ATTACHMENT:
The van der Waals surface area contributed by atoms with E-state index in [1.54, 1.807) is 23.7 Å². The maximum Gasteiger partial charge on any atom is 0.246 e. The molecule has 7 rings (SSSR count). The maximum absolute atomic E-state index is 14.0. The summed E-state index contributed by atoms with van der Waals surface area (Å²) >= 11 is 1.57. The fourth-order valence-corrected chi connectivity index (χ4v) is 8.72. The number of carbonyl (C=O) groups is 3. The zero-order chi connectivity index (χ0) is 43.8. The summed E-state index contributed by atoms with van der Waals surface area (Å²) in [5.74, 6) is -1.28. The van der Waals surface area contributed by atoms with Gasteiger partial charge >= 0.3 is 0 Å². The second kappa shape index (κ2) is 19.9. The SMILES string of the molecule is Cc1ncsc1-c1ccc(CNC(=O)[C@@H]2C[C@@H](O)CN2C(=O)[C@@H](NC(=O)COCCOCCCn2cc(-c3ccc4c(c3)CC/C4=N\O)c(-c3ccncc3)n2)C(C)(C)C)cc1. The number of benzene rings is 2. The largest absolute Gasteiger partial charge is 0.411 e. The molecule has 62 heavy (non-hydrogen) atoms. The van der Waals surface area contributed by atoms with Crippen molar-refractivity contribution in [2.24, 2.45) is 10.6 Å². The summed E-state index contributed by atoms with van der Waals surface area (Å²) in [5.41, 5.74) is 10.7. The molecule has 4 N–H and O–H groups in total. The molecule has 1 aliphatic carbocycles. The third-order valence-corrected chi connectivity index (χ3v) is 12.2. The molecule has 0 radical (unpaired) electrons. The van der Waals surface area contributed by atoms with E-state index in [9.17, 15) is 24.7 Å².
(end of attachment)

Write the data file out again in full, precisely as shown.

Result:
The van der Waals surface area contributed by atoms with E-state index in [1.54, 1.807) is 23.7 Å². The maximum Gasteiger partial charge on any atom is 0.246 e. The molecule has 7 rings (SSSR count). The maximum absolute atomic E-state index is 14.0. The summed E-state index contributed by atoms with van der Waals surface area (Å²) >= 11 is 1.57. The fourth-order valence-corrected chi connectivity index (χ4v) is 8.72. The number of carbonyl (C=O) groups is 3. The zero-order chi connectivity index (χ0) is 43.8. The summed E-state index contributed by atoms with van der Waals surface area (Å²) in [5.74, 6) is -1.28. The van der Waals surface area contributed by atoms with Gasteiger partial charge >= 0.3 is 0 Å². The second kappa shape index (κ2) is 19.9. The SMILES string of the molecule is Cc1ncsc1-c1ccc(CNC(=O)[C@@H]2C[C@@H](O)CN2C(=O)[C@@H](NC(=O)COCCOCCCn2cc(-c3ccc4c(c3)CC/C4=N\O)c(-c3ccncc3)n2)C(C)(C)C)cc1. The number of benzene rings is 2. The largest absolute Gasteiger partial charge is 0.411 e. The molecule has 62 heavy (non-hydrogen) atoms. The van der Waals surface area contributed by atoms with Crippen molar-refractivity contribution in [2.24, 2.45) is 10.6 Å². The summed E-state index contributed by atoms with van der Waals surface area (Å²) in [5.41, 5.74) is 10.7. The molecule has 4 N–H and O–H groups in total. The molecule has 1 aliphatic carbocycles. The third-order valence-corrected chi connectivity index (χ3v) is 12.2. The molecule has 0 radical (unpaired) electrons. The van der Waals surface area contributed by atoms with E-state index in [9.17, 15) is 24.7 Å².